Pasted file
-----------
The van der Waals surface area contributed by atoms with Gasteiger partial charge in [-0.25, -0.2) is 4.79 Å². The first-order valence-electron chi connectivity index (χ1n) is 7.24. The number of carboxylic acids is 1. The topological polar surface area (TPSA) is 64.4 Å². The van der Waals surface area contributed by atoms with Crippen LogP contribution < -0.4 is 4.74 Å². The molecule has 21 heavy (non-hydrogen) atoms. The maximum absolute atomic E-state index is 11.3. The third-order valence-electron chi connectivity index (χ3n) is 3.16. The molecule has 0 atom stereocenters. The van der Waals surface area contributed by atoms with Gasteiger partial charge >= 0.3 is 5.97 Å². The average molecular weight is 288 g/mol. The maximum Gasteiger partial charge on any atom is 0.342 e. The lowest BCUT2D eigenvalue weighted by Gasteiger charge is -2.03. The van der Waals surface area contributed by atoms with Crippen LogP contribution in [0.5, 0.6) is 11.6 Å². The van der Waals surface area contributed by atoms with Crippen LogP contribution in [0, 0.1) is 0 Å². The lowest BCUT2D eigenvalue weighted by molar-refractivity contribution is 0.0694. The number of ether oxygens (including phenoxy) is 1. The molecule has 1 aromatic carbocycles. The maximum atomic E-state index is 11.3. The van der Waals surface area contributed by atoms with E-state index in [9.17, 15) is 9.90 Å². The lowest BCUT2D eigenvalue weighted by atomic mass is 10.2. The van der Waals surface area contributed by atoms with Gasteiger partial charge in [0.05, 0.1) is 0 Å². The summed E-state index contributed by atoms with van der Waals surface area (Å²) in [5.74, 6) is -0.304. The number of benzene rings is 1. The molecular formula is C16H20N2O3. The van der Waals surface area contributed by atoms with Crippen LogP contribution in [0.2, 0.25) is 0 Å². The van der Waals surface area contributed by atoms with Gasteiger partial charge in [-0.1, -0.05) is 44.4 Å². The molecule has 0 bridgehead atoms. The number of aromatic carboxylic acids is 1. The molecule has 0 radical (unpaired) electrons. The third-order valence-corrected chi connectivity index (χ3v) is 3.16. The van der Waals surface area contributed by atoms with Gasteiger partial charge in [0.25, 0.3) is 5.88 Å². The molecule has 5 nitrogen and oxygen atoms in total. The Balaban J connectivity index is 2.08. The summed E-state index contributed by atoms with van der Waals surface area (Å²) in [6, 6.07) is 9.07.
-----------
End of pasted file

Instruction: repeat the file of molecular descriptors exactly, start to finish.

The van der Waals surface area contributed by atoms with Gasteiger partial charge in [-0.25, -0.2) is 4.79 Å². The first-order valence-electron chi connectivity index (χ1n) is 7.24. The number of carboxylic acids is 1. The topological polar surface area (TPSA) is 64.4 Å². The van der Waals surface area contributed by atoms with Crippen LogP contribution < -0.4 is 4.74 Å². The molecule has 21 heavy (non-hydrogen) atoms. The maximum absolute atomic E-state index is 11.3. The third-order valence-electron chi connectivity index (χ3n) is 3.16. The molecule has 0 atom stereocenters. The van der Waals surface area contributed by atoms with Gasteiger partial charge >= 0.3 is 5.97 Å². The average molecular weight is 288 g/mol. The maximum Gasteiger partial charge on any atom is 0.342 e. The lowest BCUT2D eigenvalue weighted by Gasteiger charge is -2.03. The van der Waals surface area contributed by atoms with Crippen LogP contribution in [0.5, 0.6) is 11.6 Å². The van der Waals surface area contributed by atoms with Crippen LogP contribution in [0, 0.1) is 0 Å². The lowest BCUT2D eigenvalue weighted by molar-refractivity contribution is 0.0694. The number of ether oxygens (including phenoxy) is 1. The molecule has 1 aromatic carbocycles. The maximum atomic E-state index is 11.3. The van der Waals surface area contributed by atoms with E-state index in [9.17, 15) is 9.90 Å². The lowest BCUT2D eigenvalue weighted by atomic mass is 10.2. The van der Waals surface area contributed by atoms with Gasteiger partial charge in [0.05, 0.1) is 0 Å². The summed E-state index contributed by atoms with van der Waals surface area (Å²) in [5.74, 6) is -0.304. The number of benzene rings is 1. The molecular formula is C16H20N2O3. The van der Waals surface area contributed by atoms with Crippen LogP contribution in [0.2, 0.25) is 0 Å². The van der Waals surface area contributed by atoms with Gasteiger partial charge in [-0.1, -0.05) is 44.4 Å². The molecule has 0 bridgehead atoms. The number of aromatic carboxylic acids is 1. The molecule has 0 radical (unpaired) electrons. The third-order valence-corrected chi connectivity index (χ3v) is 3.16. The van der Waals surface area contributed by atoms with Gasteiger partial charge in [0.25, 0.3) is 5.88 Å². The molecule has 5 nitrogen and oxygen atoms in total. The Balaban J connectivity index is 2.08. The summed E-state index contributed by atoms with van der Waals surface area (Å²) in [6, 6.07) is 9.07.